While magnetic resonance imaging (MRI) scanners are most often associated with clinical diagnostics activities, their ability to visualize internal structures of the body in detail, especially soft tissues, makes MRI scanning machines extremely valuable for laboratory research scientists as well. So it's no small matter that an NIH equipment grant has made it possible for Cornell University in Ithaca to get one of its own, just last week, and establish the Cornell MRI Facility in Martha Van Rensselaer Hall. It's not just any scanner either, but a 3 Tesla GE Discovery 750, which provides noninvasive imaging with high signal-to-noise ratio and spatial resolution for structural and functional research involving small animals, humans, plants and biomedical materials. MRI technology does not involve radiation.
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Providing lab equipment for the research marketplace is a fine dance between having the right solution for the researchers needs, (fit); communicating the capabilities and limitations of the equipment (education); and establishing that the product will do what is promised and that the company building the product will stand behind its product (trust).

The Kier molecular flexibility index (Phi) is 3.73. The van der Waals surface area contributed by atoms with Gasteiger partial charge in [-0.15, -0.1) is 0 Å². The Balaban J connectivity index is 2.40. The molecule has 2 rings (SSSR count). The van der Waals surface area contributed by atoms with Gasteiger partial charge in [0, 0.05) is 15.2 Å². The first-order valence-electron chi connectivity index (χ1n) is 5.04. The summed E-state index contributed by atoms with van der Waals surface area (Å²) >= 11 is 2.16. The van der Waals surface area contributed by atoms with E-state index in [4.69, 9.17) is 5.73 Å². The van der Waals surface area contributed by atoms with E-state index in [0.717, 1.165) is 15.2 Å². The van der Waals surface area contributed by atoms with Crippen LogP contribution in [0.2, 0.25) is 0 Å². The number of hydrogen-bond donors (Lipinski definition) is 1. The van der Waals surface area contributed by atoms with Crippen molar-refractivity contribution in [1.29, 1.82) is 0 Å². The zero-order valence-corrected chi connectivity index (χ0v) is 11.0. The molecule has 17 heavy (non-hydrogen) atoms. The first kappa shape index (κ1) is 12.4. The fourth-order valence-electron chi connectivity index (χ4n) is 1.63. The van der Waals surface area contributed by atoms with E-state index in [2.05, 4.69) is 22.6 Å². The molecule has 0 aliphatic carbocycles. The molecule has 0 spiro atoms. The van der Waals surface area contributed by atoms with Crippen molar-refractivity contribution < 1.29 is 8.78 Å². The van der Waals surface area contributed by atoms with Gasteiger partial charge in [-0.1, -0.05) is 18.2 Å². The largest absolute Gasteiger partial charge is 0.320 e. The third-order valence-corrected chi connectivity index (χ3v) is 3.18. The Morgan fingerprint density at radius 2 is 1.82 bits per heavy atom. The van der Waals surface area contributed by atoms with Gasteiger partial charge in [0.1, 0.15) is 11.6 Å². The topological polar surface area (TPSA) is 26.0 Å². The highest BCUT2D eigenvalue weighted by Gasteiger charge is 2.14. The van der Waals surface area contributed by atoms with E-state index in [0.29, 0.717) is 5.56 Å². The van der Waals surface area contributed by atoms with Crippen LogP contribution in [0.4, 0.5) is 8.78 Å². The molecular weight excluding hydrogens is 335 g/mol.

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Protein researcher Christopher Jaroniec, associate professor of chemistry at Ohio State University (image courtesy of OSU), has developed a new form of laboratory imaging equipment that can can construct 3D models of protein structures.
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